At Senate hearing, critics slam FDA's device safety record
by Brendon Nafziger
, DOTmed News Associate Editor | April 14, 2011
Dr. Frederic Resnic, an interventional cardiologist with Harvard Medical School and Brigham and Women's Hospital in Boston, criticized the current surveillance system as a "patchwork of voluntary reporting mechanisms."
"Despite efforts to encourage reporting, GAO says less than one in 200 device failures is reported to the FDA," he said.
But he also thought electronic tracking and the creation of device registries would help improve the monitoring of device failures. He recommended setting up an automated system that would monitor hundreds or thousands of devices: it would work like a smoke alarm, triggering an alert to the FDA once a specific metric rose above a certain threshold.
Electronic tracking was also favored by the Advanced Medical Technology Association, a device lobby.
"A more practical approach is registries based on unique device identifiers and electronic records, where data is collected as part of the normal course of doing business," said David Nexon, senior executive vice president with AdvaMed.
Patient safety advocates and device representatives also disputed the number of recalls, with patient advocates saying it was around 40 percent of the devices cleared or approved, and the industry less than 1 percent. The GAO said it was around 18 percent.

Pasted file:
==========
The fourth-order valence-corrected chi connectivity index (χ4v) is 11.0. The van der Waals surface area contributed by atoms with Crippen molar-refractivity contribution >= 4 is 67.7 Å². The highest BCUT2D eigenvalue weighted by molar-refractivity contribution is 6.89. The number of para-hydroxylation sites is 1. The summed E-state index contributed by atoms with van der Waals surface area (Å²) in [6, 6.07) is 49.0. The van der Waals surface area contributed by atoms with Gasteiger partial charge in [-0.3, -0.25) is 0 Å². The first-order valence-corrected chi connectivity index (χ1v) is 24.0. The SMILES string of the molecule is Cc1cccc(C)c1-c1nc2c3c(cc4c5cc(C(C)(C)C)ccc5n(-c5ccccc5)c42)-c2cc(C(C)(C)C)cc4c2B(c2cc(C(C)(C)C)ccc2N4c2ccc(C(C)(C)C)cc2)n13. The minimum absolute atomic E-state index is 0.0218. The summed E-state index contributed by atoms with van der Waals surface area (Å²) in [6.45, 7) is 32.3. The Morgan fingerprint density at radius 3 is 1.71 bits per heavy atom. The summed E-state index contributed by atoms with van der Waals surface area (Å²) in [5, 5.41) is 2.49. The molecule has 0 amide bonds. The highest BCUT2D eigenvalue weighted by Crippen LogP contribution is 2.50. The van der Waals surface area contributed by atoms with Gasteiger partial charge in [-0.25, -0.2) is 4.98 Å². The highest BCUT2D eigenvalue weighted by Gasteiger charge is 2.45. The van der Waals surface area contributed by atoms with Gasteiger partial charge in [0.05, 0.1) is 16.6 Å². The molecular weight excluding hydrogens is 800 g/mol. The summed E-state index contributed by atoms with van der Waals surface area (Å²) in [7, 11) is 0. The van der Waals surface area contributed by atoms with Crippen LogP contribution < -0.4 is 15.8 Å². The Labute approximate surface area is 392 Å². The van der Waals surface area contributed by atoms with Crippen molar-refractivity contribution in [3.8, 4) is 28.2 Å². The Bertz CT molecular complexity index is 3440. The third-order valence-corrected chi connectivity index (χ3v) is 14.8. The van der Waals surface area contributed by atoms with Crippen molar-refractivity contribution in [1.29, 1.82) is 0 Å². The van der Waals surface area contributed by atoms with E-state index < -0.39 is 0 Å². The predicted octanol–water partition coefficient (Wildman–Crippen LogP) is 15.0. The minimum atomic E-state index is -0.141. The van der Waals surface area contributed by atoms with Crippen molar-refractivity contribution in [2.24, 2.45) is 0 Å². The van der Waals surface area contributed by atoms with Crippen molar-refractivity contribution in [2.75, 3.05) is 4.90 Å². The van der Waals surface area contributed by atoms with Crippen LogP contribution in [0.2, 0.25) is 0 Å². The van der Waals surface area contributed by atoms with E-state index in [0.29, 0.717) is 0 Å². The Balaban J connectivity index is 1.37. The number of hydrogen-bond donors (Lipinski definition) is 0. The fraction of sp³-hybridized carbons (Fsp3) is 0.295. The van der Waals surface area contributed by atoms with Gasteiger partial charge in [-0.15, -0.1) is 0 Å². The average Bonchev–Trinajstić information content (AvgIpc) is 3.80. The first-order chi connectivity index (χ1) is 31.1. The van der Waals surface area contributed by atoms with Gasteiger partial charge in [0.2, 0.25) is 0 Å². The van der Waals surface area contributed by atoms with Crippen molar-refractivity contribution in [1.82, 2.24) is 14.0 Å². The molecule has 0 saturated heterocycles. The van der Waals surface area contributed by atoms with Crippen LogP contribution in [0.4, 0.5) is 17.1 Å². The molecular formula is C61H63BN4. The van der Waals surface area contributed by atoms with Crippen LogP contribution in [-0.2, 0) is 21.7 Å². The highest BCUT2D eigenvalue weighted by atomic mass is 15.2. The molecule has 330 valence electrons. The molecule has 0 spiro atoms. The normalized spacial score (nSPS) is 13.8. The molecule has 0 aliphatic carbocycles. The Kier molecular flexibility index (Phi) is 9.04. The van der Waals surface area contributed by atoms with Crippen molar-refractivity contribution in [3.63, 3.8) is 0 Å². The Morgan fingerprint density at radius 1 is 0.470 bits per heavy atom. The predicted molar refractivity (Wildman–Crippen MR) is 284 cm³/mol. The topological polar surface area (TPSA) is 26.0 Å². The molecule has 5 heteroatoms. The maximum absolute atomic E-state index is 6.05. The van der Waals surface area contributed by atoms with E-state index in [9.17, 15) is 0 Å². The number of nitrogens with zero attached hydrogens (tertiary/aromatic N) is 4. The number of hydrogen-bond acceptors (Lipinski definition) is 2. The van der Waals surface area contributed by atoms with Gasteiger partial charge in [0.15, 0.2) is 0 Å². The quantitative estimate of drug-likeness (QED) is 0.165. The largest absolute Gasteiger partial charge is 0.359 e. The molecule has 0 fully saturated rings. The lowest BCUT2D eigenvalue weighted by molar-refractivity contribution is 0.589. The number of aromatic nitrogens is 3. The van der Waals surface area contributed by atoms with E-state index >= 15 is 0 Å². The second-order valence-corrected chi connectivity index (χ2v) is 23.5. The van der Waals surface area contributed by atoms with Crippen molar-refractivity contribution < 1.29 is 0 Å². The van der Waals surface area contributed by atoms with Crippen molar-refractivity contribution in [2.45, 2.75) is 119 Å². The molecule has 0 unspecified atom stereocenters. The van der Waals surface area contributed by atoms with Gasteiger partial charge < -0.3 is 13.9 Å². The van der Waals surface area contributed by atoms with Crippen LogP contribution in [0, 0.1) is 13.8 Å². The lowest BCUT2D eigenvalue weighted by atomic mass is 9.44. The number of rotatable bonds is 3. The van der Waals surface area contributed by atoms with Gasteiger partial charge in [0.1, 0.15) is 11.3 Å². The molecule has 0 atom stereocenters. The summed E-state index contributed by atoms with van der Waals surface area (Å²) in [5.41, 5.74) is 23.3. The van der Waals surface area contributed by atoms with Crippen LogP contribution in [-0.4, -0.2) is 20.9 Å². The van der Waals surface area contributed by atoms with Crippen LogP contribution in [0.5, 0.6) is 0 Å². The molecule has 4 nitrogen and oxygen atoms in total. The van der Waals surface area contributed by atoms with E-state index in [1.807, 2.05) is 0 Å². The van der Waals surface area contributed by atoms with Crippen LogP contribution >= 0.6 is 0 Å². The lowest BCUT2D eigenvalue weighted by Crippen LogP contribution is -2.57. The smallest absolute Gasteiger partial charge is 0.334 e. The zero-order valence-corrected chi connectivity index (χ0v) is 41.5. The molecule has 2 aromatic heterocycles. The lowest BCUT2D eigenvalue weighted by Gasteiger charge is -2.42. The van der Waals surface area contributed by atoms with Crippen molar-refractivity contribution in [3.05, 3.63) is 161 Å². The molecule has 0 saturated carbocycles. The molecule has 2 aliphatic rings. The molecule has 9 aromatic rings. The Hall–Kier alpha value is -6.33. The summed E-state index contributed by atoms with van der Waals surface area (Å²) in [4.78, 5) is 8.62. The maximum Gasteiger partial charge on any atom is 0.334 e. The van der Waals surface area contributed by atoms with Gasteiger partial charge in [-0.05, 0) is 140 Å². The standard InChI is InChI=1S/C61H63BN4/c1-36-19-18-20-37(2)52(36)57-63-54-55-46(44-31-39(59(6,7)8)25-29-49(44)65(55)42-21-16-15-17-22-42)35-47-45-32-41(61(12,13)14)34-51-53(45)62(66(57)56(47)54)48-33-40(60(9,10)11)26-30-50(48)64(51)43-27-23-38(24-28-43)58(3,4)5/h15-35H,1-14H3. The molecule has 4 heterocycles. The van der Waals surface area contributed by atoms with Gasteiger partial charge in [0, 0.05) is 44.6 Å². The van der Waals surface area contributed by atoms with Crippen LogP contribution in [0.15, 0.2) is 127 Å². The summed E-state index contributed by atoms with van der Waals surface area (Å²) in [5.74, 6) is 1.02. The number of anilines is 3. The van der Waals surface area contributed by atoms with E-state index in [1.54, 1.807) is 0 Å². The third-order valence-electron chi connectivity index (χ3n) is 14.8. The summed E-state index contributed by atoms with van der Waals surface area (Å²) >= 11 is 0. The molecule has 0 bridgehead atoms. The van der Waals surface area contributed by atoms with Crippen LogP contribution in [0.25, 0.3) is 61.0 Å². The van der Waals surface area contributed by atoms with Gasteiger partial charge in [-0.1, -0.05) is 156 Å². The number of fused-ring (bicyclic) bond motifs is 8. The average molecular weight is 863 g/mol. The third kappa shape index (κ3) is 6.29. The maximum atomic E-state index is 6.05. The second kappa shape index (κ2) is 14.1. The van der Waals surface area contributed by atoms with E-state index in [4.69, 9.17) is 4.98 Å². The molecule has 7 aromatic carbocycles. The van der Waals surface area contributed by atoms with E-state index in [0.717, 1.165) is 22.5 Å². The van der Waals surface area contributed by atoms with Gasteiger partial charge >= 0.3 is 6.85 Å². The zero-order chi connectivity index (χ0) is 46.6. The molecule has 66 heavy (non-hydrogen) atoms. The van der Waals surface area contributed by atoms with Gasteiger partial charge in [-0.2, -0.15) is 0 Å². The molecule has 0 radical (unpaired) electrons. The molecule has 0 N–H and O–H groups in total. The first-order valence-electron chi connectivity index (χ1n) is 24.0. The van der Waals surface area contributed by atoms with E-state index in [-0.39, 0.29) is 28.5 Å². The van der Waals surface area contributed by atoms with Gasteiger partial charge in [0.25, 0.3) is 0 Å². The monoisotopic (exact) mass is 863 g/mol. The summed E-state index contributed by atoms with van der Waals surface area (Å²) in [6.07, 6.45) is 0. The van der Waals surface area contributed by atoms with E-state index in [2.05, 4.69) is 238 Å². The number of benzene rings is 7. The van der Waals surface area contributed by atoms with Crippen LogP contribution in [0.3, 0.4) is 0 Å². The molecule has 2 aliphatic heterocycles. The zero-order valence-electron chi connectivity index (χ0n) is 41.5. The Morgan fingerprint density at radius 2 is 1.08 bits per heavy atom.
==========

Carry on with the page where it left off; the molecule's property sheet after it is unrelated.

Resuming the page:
Zuckerman, who found the higher rate of recalls, said it was because she also looked at moderate-risk recalls, as these still have serious consequences. "Over 170 knees and hips and joint components [were] recalled in the last five years, all moderate risk, all require surgery and rehab," she said.
Ralph Hall a professor with the University of Minnesota Law School in Minneapolis, whose study found a lower rate of recall, countered that most serious, high-risk, Class I recalls stemmed from manufacturing and quality control issues (55 percent), not lack of clinical data. Also he said, based on his data, he did not find a significant difference in the number of devices subject to Class I recalls between PMA and 510(k) systems, indicating the problem was not a dearth of clinical evidence.
"I can say, from data I've seen, quality system regulation is the key way to have the greatest positive impact on device safety," he said. "Ninety percent of all recalls were because of the quality system."
Intriguingly, during the question and answer session, Sen. Ron Wyden (D-Ore.) veered somewhat off-topic and said he would take up group purchasing organization concerns about the lack of price transparency for medical devices, as companies often impose "gag orders" on hospitals purchasing equipment. "It's a very vexing problem," he said.
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